This showing is of a work in progress: Director Brian DeMatteis is still finishing it up. The film features archival footage of a wide variety of BAG members including Lake, Hemphill, Bluiett, Charles “Bobo” Shaw, Portia Hunt and Shirley LeFlore as well as Dennis Owsley of “Jazz Unlimited.” For St. Louis musicians, music aficionados and the theater crowd, this is a rare opportunity to see history literally in the making.
The Penny Black
Some of the strangest stories are the true ones, and The Penny Black
is an immersive adventure in the unlikely. At a dinner party in LA, the filmmakers encounter Will, who tells them that he was recently asked to hold onto a couple of books of stamps by his neighbor, a Russian man whom he only met that one time. The man then promptly disappears, leaving the stamps with Will. The problem? The collection, which includes an infamously rare “Penny Black,” is potentially worth millions, and Will has no idea what to do next, especially because he doesn’t even know the name of the mysterious guy who handed them to him. As weeks turn into months, Will has to decide what he wants to do about this potential fortune in his care — and remain ever mindful of the documentarians who are watching closely to see what happens.
It’s not a real movie about high school unless you’re squirming in your seat with discomfort on the kids’ behalf. Dramarama
catches a group of senior-year drama nerds at their fever pitch: throwing a murder mystery party together. True to type, they are as unbearably ridiculous as they are unselfconsciously delighted with each other’s pure nerd pageantry. But Gene has his own drama: He wants to come out as gay to his friends, even as he worries desperately about what that will mean for all of them. It’s a confidently directed debut by Jonathan Wysocki, and both he and the actors clearly revel in the mid-’90s world they create, free from the tyranny of social media but full of anxiety for anyone hiding the secret of their true selves.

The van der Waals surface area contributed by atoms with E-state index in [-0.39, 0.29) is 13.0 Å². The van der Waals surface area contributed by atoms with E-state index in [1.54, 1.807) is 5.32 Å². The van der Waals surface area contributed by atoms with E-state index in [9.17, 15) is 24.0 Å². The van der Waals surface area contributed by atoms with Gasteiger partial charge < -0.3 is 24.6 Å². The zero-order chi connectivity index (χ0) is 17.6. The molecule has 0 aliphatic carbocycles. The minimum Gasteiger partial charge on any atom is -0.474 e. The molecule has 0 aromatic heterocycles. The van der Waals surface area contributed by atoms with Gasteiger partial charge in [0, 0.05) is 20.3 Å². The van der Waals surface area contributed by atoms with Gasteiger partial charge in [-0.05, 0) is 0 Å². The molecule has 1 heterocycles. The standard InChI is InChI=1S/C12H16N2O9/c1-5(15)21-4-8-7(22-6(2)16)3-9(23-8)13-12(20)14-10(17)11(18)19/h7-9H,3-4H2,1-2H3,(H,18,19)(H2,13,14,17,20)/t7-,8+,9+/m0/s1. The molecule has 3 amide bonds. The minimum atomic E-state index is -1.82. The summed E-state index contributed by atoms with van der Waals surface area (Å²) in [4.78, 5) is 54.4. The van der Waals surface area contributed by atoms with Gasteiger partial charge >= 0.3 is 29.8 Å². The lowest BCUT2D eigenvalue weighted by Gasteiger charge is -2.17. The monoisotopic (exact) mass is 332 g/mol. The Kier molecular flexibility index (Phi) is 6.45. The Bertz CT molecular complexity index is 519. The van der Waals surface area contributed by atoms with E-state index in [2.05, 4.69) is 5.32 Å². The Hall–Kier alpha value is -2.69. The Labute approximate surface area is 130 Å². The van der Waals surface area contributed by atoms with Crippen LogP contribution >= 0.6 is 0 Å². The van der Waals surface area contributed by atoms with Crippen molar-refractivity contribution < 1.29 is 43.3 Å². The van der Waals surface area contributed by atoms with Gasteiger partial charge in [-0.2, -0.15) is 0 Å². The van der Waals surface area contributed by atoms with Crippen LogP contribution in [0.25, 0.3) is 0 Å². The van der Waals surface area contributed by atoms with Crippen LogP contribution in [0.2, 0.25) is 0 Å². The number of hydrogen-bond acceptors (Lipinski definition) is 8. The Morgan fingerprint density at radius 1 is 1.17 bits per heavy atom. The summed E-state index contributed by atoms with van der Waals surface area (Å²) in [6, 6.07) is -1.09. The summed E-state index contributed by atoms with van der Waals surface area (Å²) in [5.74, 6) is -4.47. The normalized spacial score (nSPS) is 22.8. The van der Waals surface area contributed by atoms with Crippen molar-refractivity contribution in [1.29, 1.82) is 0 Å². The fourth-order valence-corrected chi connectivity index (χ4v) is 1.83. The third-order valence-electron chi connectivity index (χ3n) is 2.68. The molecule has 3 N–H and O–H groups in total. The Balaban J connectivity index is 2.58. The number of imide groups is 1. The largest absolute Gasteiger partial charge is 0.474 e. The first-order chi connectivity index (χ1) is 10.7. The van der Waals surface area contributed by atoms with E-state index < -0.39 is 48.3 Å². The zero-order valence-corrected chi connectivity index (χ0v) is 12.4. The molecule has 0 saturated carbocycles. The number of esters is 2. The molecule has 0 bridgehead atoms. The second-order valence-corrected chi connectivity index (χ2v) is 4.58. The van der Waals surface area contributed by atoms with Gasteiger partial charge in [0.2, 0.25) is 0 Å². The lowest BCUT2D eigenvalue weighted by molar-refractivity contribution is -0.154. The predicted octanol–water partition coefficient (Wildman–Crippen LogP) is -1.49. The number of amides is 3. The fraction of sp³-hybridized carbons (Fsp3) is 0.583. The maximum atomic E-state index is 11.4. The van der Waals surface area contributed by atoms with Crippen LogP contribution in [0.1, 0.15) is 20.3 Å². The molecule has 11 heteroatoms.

It would be a fool’s errand to convey the life of David Bowie, one of the world’s most mercurial and opaque artists, in a single film, and director Gabriel Range knows it. Instead, Stardust
is set near the outset of Bowie’s long and glorious career, when he’s still a mostly unknown young folk singer strumming an acoustic guitar in a dress and wide-brimmed hat, baffling his record company and anyone who tried to get near him. With the help of grizzled industry vet Rob Oberman (played by a very recognizable Marc Maron), he’s got to figure out how to convince America to love his new album, The Man Who Sold the World
. He clearly has the skills, but he lacks a personality — “character,” it’s sometimes called. If only he could become someone else entirely...
Lead actor Johnny Flynn’s own star has been on the rise over the last decade — he was noticeably gorgeous in this year’s Emma
— and the fact that he’s a legit musician in his own right helps the musical aspects of the film immensely. But mainly, it’s just an undeniable pleasure to watch the birth of one of rock’s great ciphers: Ziggy Stardust.